Give yourself the “right” to make a mistake. Don’t worry about what others may think or try to read their minds. Focus your energy on making the effort to let your brain trust in your body’s ability. Do this and you will establish a new approach to taking action toward improving your performance.

For more information about this article or for information on mental game coaching contact John R. Ellsworth – Mental Game Coach at Protex Sports, LLC.

Soooo close!

That’s what the Rock Creek Mustangs were thinking in their Kansas Mid-East League 8th Grade Basketball League tournament game against the Riley County Falcons. Watch as time expires in the game. You’ll never see an ending decided by this narrow a margin.

Help PHIT and get a $2000 tax break!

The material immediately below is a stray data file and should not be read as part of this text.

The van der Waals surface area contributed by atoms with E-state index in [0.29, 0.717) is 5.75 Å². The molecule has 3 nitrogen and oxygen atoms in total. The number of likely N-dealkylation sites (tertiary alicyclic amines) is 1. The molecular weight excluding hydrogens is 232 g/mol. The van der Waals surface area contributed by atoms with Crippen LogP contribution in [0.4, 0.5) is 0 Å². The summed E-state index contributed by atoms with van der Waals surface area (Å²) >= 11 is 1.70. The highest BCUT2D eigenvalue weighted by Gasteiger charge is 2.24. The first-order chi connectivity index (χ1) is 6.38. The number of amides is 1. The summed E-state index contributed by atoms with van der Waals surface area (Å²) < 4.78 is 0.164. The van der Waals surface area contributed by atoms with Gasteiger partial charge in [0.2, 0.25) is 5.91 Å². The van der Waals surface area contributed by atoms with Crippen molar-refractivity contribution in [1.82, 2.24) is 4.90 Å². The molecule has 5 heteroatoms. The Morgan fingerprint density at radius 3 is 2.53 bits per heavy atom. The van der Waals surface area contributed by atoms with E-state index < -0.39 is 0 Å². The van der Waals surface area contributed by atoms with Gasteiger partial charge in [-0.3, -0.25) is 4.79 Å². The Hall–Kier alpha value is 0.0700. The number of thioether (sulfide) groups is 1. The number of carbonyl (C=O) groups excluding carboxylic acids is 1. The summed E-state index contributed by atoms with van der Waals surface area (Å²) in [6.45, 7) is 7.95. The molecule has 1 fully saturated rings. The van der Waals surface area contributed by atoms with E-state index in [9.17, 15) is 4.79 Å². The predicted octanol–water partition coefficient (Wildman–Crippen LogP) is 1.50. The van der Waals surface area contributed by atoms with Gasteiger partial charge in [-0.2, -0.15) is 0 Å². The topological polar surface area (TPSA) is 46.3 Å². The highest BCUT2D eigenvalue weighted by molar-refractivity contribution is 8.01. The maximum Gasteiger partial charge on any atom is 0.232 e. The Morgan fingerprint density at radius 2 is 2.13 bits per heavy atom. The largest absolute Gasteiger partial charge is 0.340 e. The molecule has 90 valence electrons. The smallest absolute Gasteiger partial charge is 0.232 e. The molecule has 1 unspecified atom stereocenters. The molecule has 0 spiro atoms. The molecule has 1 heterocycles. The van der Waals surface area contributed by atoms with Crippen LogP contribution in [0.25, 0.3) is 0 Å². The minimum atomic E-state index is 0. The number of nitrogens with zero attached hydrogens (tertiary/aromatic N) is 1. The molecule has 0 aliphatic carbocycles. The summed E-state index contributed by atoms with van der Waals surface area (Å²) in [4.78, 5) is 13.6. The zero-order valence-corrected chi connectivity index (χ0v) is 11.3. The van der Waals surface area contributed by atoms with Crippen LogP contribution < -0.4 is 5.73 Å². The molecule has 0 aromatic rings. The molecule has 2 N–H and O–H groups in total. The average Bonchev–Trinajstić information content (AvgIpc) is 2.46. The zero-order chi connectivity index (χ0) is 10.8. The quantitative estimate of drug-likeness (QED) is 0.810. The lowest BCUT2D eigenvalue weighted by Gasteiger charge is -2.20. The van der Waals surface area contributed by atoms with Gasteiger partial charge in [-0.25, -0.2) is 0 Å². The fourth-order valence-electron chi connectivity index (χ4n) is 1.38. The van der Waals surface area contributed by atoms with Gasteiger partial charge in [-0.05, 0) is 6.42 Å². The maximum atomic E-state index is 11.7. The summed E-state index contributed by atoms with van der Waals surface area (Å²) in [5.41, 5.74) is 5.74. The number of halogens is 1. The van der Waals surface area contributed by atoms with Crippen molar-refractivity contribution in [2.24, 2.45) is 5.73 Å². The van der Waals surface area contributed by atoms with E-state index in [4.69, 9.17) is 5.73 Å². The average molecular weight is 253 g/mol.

If you already have kids playing sports, or if you are a member of a health club, this is a no-brainer. If you are searching for some financial ‘relief’ from the soaring costs of keeping your child busy playing sports, ask Congress to pass the PHIT (Personal Health Investment Today) Act – today!

In layman’s terms, the PHIT Act is pending Congressional legislation that would allow consumers to use their pre-tax medical accounts to get reimbursed for physical activity expenses that complement a healthy lifestyle, such as health club dues, sports league registration fees, entry fees for road races, pay-to-play school sports fees, personal trainer costs, and many sport-specific equipment purchases. Translation: Up to $2000.00 off  your personal tax bill for doing what you’re doing anyway if this passes!